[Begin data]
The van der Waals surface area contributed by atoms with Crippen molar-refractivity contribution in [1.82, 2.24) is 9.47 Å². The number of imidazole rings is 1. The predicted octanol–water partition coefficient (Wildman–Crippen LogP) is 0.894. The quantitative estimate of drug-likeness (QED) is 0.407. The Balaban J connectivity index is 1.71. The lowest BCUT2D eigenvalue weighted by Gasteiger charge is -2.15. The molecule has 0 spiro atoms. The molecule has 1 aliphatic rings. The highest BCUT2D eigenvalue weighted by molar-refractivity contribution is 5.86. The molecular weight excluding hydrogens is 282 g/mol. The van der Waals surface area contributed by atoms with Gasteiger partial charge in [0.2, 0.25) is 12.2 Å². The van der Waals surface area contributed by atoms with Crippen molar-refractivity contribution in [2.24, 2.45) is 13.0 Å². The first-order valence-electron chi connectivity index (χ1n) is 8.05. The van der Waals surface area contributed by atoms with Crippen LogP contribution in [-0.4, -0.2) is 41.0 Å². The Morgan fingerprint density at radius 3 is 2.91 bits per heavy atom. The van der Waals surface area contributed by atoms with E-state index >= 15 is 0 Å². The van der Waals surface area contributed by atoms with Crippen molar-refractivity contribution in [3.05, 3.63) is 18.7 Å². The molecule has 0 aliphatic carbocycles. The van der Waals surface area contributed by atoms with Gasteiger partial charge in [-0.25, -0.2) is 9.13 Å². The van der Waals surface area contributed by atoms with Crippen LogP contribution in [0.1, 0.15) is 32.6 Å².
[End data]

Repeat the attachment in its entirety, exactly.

The van der Waals surface area contributed by atoms with Crippen molar-refractivity contribution in [1.82, 2.24) is 9.47 Å². The number of imidazole rings is 1. The predicted octanol–water partition coefficient (Wildman–Crippen LogP) is 0.894. The quantitative estimate of drug-likeness (QED) is 0.407. The Balaban J connectivity index is 1.71. The lowest BCUT2D eigenvalue weighted by Gasteiger charge is -2.15. The molecule has 0 spiro atoms. The molecule has 1 aliphatic rings. The highest BCUT2D eigenvalue weighted by molar-refractivity contribution is 5.86. The molecular weight excluding hydrogens is 282 g/mol. The van der Waals surface area contributed by atoms with Gasteiger partial charge in [0.2, 0.25) is 12.2 Å². The van der Waals surface area contributed by atoms with Crippen molar-refractivity contribution in [2.24, 2.45) is 13.0 Å². The first-order valence-electron chi connectivity index (χ1n) is 8.05. The van der Waals surface area contributed by atoms with Crippen LogP contribution in [-0.4, -0.2) is 41.0 Å². The Morgan fingerprint density at radius 3 is 2.91 bits per heavy atom. The van der Waals surface area contributed by atoms with E-state index >= 15 is 0 Å². The van der Waals surface area contributed by atoms with Crippen molar-refractivity contribution in [3.05, 3.63) is 18.7 Å². The molecule has 0 aliphatic carbocycles. The van der Waals surface area contributed by atoms with Gasteiger partial charge in [-0.25, -0.2) is 9.13 Å². The van der Waals surface area contributed by atoms with Crippen LogP contribution in [0.1, 0.15) is 32.6 Å².